Sunday, March 6, 2011

U.S. Currency Paper Made By Special Type OF Paper Material

US Currency Paper

Whatuwantnow - U.S. paper currency isn't printed on normal wood pulp paper, but a specially durable "currency paper." This extraordinary material can withstand wear and tear that would cause every day paper to fall apart. Special security features are built into the material to prevent illegal counterfeiting of paper currency.

First Uses

  • Paper currency was used early in China, printable by Chinese block-printing. Paper currency had two main advantages: it was easy to carry and it saved on metallic natural resources like silver and copper. The paper money was used to make government purchases in distant areas, where the paper currency, or bank note, could then be exchanged for real money at the capital. China officially adopted paper currency during the Song Dynasty (960-1279). These notes had no actual value; they were not made with any precious material, but were still used as currency.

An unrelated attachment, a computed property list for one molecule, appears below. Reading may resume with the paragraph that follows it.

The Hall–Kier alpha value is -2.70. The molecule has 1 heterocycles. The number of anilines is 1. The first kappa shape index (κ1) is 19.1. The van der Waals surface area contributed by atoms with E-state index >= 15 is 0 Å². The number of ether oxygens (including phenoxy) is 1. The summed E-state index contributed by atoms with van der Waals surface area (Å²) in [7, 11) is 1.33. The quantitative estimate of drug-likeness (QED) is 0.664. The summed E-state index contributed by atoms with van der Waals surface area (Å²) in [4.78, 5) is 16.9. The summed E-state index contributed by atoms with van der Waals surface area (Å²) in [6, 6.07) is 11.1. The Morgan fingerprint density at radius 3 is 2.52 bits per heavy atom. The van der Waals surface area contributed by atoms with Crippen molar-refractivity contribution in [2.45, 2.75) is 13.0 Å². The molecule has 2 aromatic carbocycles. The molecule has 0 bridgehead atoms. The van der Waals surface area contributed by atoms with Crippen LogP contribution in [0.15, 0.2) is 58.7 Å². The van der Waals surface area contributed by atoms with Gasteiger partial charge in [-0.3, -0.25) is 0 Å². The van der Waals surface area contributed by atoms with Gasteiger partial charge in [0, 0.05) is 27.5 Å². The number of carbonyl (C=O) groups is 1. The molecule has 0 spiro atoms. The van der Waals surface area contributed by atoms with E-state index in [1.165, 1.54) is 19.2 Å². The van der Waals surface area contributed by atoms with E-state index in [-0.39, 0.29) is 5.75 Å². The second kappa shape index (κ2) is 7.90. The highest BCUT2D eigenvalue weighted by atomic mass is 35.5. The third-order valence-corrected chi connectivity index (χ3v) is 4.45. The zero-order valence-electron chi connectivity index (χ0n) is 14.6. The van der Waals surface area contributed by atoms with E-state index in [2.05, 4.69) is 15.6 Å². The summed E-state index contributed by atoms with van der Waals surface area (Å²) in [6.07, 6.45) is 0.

Silk Notes

  • When the Mongols came to power they created a form of paper currency called silk notes. Although the silk notes were not made of gold or silver, they did have real value in the silk yarn from which they were made. The government exchanged all old forms of paper currency into silk notes and unified the country's currency. By 1294, the silk notes were in use as far away as Persia.


  • "Currency paper" is a special blend of 75% cotton and 25% linen fibers, with threads of red and blue fibers mixed in for extra security.

    Extra security

  • Security threads were added in 1990s to prevent counterfeiters from bleaching small bills and reprinting them. The security threads show the bill's denomination. One and two dollar bills do not have this feature.


  • U.S. currency is printed with color shifting inks on the lower left side of the front of the bill. The ink shifts from green to black when tilted.

    Colorful currency

  • The U.S. government changed the look of its currency in 2003 when it added color to the $20 dollar bill. Since then the $5, $10, $50 and $100 dollar bills have also been updated with colored ink.

    Old money

  • Old and worn out money is removed from the system when it passes through the Federal Reserve Banks. Money that is too worn is shredded and either sent to land fills or packaged as souvenirs.

    Life span

  • The $5 dollar bill has the shortest average life span, only lasting 16 months in circulation. Next is the $10, which lasts an average of 18 months, and the $1 for 21 months. $100 tend to last for seven years before wearing out.

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